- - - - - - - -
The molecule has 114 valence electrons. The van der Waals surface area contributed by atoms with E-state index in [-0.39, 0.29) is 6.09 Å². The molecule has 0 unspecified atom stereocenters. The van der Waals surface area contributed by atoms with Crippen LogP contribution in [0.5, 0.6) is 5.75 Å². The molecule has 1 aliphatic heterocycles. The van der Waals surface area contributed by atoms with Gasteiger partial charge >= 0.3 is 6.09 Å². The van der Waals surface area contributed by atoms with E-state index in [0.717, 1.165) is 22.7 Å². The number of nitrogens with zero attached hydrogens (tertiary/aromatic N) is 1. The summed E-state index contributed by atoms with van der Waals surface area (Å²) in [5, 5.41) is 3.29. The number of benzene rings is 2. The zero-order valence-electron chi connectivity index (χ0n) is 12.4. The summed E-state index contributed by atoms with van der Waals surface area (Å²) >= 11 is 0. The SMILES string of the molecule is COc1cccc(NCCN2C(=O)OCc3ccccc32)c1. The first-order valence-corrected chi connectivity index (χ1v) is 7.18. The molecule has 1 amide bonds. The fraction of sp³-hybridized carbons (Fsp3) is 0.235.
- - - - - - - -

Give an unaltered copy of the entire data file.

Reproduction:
The molecule has 114 valence electrons. The van der Waals surface area contributed by atoms with E-state index in [-0.39, 0.29) is 6.09 Å². The molecule has 0 unspecified atom stereocenters. The van der Waals surface area contributed by atoms with Crippen LogP contribution in [0.5, 0.6) is 5.75 Å². The molecule has 1 aliphatic heterocycles. The van der Waals surface area contributed by atoms with Gasteiger partial charge >= 0.3 is 6.09 Å². The van der Waals surface area contributed by atoms with E-state index in [0.717, 1.165) is 22.7 Å². The number of nitrogens with zero attached hydrogens (tertiary/aromatic N) is 1. The summed E-state index contributed by atoms with van der Waals surface area (Å²) in [5, 5.41) is 3.29. The number of benzene rings is 2. The zero-order valence-electron chi connectivity index (χ0n) is 12.4. The summed E-state index contributed by atoms with van der Waals surface area (Å²) >= 11 is 0. The SMILES string of the molecule is COc1cccc(NCCN2C(=O)OCc3ccccc32)c1. The first-order valence-corrected chi connectivity index (χ1v) is 7.18. The molecule has 1 amide bonds. The fraction of sp³-hybridized carbons (Fsp3) is 0.235.